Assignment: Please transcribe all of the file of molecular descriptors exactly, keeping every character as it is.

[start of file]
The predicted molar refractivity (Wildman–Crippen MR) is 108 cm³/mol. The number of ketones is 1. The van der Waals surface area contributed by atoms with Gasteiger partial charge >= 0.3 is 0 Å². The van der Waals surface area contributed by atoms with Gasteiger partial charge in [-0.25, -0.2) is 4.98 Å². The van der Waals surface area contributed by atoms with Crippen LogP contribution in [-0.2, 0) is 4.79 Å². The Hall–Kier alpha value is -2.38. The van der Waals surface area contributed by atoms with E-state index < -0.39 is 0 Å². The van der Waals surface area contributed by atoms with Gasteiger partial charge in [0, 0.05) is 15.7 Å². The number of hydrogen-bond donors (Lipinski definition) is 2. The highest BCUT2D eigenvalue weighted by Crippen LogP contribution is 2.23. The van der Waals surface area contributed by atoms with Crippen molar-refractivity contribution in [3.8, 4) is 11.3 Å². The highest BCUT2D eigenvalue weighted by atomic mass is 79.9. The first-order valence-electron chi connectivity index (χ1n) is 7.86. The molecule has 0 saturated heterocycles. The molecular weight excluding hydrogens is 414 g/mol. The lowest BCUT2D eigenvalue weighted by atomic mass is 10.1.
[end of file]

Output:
The predicted molar refractivity (Wildman–Crippen MR) is 108 cm³/mol. The number of ketones is 1. The van der Waals surface area contributed by atoms with Gasteiger partial charge >= 0.3 is 0 Å². The van der Waals surface area contributed by atoms with Gasteiger partial charge in [-0.25, -0.2) is 4.98 Å². The van der Waals surface area contributed by atoms with Crippen LogP contribution in [-0.2, 0) is 4.79 Å². The Hall–Kier alpha value is -2.38. The van der Waals surface area contributed by atoms with E-state index < -0.39 is 0 Å². The van der Waals surface area contributed by atoms with Gasteiger partial charge in [0, 0.05) is 15.7 Å². The number of hydrogen-bond donors (Lipinski definition) is 2. The highest BCUT2D eigenvalue weighted by Crippen LogP contribution is 2.23. The van der Waals surface area contributed by atoms with Crippen molar-refractivity contribution in [3.8, 4) is 11.3 Å². The highest BCUT2D eigenvalue weighted by atomic mass is 79.9. The first-order valence-electron chi connectivity index (χ1n) is 7.86. The molecule has 0 saturated heterocycles. The molecular weight excluding hydrogens is 414 g/mol. The lowest BCUT2D eigenvalue weighted by atomic mass is 10.1.